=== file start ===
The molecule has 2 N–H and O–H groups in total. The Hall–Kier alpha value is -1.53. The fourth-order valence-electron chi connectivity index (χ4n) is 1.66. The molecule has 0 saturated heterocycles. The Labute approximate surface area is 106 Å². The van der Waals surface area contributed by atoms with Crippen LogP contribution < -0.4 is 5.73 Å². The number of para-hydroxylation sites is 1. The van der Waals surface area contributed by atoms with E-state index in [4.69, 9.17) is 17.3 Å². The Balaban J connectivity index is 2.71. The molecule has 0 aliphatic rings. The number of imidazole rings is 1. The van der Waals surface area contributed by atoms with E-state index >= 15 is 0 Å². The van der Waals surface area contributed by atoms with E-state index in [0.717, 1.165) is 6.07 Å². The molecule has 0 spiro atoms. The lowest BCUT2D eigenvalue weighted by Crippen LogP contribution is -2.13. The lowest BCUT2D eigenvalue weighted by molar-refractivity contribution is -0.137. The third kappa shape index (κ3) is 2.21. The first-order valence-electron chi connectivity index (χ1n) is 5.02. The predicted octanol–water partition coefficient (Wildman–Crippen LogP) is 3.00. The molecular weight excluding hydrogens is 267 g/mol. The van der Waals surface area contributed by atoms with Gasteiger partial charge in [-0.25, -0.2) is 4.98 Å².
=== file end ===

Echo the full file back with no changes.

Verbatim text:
The molecule has 2 N–H and O–H groups in total. The Hall–Kier alpha value is -1.53. The fourth-order valence-electron chi connectivity index (χ4n) is 1.66. The molecule has 0 saturated heterocycles. The Labute approximate surface area is 106 Å². The van der Waals surface area contributed by atoms with Crippen LogP contribution < -0.4 is 5.73 Å². The number of para-hydroxylation sites is 1. The van der Waals surface area contributed by atoms with E-state index in [4.69, 9.17) is 17.3 Å². The Balaban J connectivity index is 2.71. The molecule has 0 aliphatic rings. The number of imidazole rings is 1. The van der Waals surface area contributed by atoms with E-state index >= 15 is 0 Å². The van der Waals surface area contributed by atoms with E-state index in [0.717, 1.165) is 6.07 Å². The molecule has 0 spiro atoms. The lowest BCUT2D eigenvalue weighted by Crippen LogP contribution is -2.13. The lowest BCUT2D eigenvalue weighted by molar-refractivity contribution is -0.137. The third kappa shape index (κ3) is 2.21. The first-order valence-electron chi connectivity index (χ1n) is 5.02. The predicted octanol–water partition coefficient (Wildman–Crippen LogP) is 3.00. The molecular weight excluding hydrogens is 267 g/mol. The van der Waals surface area contributed by atoms with Gasteiger partial charge in [-0.25, -0.2) is 4.98 Å².